.
News Alert
Skydiver ID'd After Fatal South Jersey Fall In…

Vicari, Freeholders Pleased With Utilities' Storm Response

Power restoration, communication were good in wake of Saturday's storm, officials say

For months, Ocean County Freeholder Joseph H. Vicari criticized officials of Jersey Central Power & Light over a lack of communication and a lack of responsiveness in the wake of Hurricane Irene.

On Wednesday, Vicari said the company's response after a powerful thunderstorm rolled through the Shore area was much better.

"We got a personal commitment from their president for extra crews and extra manpower," Vicari said, citing a meeting he had with JCP&L president Don Lynch that occurred July 3.

"JCP&L did keep their word," he said. "Under the conditions they did a good job."

The fast-moving thunderstorm, which packed wind gusts up to 78 mph and lightning that killed a woman in Monmouth Beach and struck numerous trees and buildings throughout Monmouth , left behind significant damage in its wake. In some areas, hundred-year-old trees were uprooted, completely blocking some streets or damaging homes and vehicles. Hundreds of live power lines were brought down. Other areas remained untouched, as though the storm had never happened.

Vicari said he received hourly updates from JCP&L officials, initiated by the company, about the status of electric service throughout JCP&L's territory in the county. Ocean County also is served by Atlantic City Electric, from Barnegat to Little Egg Harbor and including Long Beach Island.

At the height of the outages, nearly 40,000 homes and businesses in Ocean County were without power, more than 12,000 in Toms River.

"What was very unusual is it was spotty," Freeholder John P. Kelly said of the way the storm struck. And it compounded issues for Atlantic City Electric, which was still trying to recover from severe storms from a previous weekend.

"Atlantic City Electric was facing much bigger problems," Kelly said, noting it took 10 days for everyone who lost power in the previous storm to regain it.

Most Ocean County residents had their power restored by late Sunday, officials said.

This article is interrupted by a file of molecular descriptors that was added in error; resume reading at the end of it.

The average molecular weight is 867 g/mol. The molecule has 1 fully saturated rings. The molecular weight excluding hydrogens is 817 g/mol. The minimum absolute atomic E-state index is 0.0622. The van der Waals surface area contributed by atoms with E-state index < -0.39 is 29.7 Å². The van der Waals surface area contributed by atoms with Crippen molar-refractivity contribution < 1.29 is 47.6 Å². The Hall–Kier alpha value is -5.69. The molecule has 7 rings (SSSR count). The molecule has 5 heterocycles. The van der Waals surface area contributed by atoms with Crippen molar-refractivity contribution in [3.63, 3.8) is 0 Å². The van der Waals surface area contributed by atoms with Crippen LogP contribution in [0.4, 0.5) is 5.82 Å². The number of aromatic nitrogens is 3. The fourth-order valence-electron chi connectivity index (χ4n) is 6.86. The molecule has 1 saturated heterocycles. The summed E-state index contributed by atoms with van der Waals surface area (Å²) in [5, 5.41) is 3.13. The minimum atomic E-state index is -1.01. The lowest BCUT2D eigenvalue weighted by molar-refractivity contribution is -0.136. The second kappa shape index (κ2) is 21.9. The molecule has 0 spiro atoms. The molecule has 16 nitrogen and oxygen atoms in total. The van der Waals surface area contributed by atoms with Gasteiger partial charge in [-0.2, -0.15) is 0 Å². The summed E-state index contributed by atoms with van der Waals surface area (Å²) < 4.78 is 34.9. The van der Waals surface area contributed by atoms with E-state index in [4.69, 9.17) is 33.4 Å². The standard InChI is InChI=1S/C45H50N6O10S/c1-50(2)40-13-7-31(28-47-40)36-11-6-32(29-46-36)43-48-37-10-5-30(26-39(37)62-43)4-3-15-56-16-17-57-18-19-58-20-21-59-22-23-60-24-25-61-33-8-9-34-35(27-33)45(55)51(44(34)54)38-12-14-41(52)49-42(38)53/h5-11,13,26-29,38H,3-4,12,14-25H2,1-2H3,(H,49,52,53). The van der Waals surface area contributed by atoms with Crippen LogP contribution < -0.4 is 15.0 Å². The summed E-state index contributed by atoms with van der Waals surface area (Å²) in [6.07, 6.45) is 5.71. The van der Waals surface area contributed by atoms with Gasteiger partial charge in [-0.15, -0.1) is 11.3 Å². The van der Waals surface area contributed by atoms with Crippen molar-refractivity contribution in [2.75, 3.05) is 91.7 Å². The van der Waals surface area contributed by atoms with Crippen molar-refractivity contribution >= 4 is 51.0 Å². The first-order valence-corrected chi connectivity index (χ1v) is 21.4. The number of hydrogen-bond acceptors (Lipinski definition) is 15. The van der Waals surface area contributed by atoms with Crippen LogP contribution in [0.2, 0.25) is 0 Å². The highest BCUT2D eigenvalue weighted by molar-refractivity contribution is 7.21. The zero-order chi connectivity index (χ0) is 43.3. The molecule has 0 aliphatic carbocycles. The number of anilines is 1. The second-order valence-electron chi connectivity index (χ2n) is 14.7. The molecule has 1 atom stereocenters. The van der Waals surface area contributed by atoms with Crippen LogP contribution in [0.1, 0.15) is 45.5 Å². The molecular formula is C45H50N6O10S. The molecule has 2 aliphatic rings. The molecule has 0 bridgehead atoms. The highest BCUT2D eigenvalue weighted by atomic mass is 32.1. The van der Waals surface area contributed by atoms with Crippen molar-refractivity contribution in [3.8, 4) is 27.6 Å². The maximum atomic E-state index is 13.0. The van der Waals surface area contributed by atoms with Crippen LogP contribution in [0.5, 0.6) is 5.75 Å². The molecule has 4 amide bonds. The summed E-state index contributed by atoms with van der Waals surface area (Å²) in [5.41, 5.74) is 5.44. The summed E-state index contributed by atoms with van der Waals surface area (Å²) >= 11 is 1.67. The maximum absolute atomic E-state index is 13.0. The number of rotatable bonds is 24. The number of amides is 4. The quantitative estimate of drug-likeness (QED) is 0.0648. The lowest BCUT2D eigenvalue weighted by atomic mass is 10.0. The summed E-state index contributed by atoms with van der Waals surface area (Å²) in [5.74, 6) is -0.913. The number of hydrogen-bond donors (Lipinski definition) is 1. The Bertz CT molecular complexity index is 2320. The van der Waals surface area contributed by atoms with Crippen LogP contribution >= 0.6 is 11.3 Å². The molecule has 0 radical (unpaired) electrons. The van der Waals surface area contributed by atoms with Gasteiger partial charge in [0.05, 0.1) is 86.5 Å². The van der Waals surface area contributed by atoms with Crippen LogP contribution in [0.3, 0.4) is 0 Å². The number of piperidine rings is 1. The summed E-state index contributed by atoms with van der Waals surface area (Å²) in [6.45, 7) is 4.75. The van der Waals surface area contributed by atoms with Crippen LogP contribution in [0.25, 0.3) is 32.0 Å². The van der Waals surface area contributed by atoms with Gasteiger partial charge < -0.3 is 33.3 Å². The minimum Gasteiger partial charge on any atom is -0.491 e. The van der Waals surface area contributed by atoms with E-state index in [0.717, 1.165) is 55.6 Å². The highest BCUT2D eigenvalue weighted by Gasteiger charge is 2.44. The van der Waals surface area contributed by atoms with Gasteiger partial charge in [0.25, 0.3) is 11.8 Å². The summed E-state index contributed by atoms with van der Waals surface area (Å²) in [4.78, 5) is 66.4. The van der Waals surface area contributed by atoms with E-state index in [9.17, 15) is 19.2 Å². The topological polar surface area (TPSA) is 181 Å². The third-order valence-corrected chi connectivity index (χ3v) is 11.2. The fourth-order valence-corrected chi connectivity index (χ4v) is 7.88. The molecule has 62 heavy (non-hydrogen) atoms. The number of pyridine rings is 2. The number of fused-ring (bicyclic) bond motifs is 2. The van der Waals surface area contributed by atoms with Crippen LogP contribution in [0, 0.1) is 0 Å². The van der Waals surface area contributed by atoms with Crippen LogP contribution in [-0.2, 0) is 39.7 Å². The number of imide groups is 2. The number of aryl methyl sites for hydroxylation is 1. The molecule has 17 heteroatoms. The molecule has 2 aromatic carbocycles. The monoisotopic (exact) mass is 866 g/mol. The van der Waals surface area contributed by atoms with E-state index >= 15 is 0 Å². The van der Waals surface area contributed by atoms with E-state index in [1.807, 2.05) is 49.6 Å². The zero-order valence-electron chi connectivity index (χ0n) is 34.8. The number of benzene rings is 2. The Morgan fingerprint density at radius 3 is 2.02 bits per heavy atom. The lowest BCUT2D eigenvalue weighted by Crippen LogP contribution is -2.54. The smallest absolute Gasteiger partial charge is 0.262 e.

"The power didn't come back on as quickly as any of us would have liked, including the power companies," Kelly said. "The utility companies did everything they could and worked hard to restore power under very difficult circumstances" including Sunday's high temperatures.

"There were things beyond their control," Kelly said.

The freeholders also praised first responders -- EMTs, police and firefighters -- who assisted residents and directed traffic and dealt with emergencies created by the power loss Saturday night into Sunday, as well as the county's roads department for clearing trees as quickly as they were able to access them after the utility companies removed and repaired downed wires.

"This was an extraordinary storm," Kelly said. "Everyone did a good job under difficult circumstances."

Project Bluebeam July 12, 2012 at 08:36 PM
I guess JCP&L learned a lesson after Irene...
Keeping whats mine July 12, 2012 at 09:40 PM
Who cares what Vicari thinks. He blows more then the storm
. July 13, 2012 at 10:35 AM
Oh yeah. From this 10 minute storm, my power was only out for 9 hours. After Irene, it was out for 14 hours. Big improvement!!!!
Keeping whats mine July 13, 2012 at 11:13 AM
Its a shame but you really need a generator for back up power. Natural gas are a bit pricey but a gas one about $600. Have an electrician wire it so all you have to do is fire it up plug it in and flip a switch. No back feed when the power comes on. Very efficient. Gotta depend on yourself, jcp&l has a third world network
Martin July 13, 2012 at 11:33 AM
BPU should investigate JCP&L operations. Cracked old poles (many crooked) are an indication of old wires, transformers and other old eqpt. throughout JCP&L's system. No wonder every storm causes problems. Not much of JCP&L's multi-million profit is being invested in infrastructure each year. Despite high winds, hard rains and blizzards, I never had so many outages in PSE&G territory. JCP&L's profits (from us consumers) goes to its out-of-state corporate HQ elite, the 1%. The 99% (us) suffer the consequences. It's going to be a long summer. There are lots of other electricity suppliers available to you -- and I signed up for one to save 15% on power* -- but we're all stuck with JCP&L's antiquated distribution network that breaks down too often. *Go to the NJ BPU website and check the rates of all those other suppliers.
Jackie Ohh July 13, 2012 at 02:12 PM
Great now can someone please come clean up the tree that split in two and is in the street? I've called three tunes and sent an email. The tree belongs to a park across from us and is interfering with traffic and when children walk because of lack of sidewalks in this area. Maybe I should rent a chainsaw, handle it myself and sen the township the bill.
Keeping whats mine July 14, 2012 at 12:19 PM
Document that its been reported , take pics, and when you or your children get hurt sue the crap outta them. Its just like the lack of snow removal. Those who know somebody get it done, screw the rest. Its a lack of supervision for the workers. Cushy jobs.
Don Gottwerth July 28, 2012 at 06:41 PM
I must say, JCP&L has done an exceptional job is this month's roll-thru storms in maintaining power in the Whiting area, which, of course in these senior villages, has mostly buried lines. But a thank you is deserved some times, you know. This coming from me being previously a PSE&G customer in Essex County which always did an outstanding job there.

Boards

More »
Got a question? Something on your mind? Talk to your community, directly.
Note Article
Just a short thought to get the word out quickly about anything in your neighborhood.
Share something with your neighbors.What's on your mind?What's on your mind?Make an announcement, speak your mind, or sell somethingPost something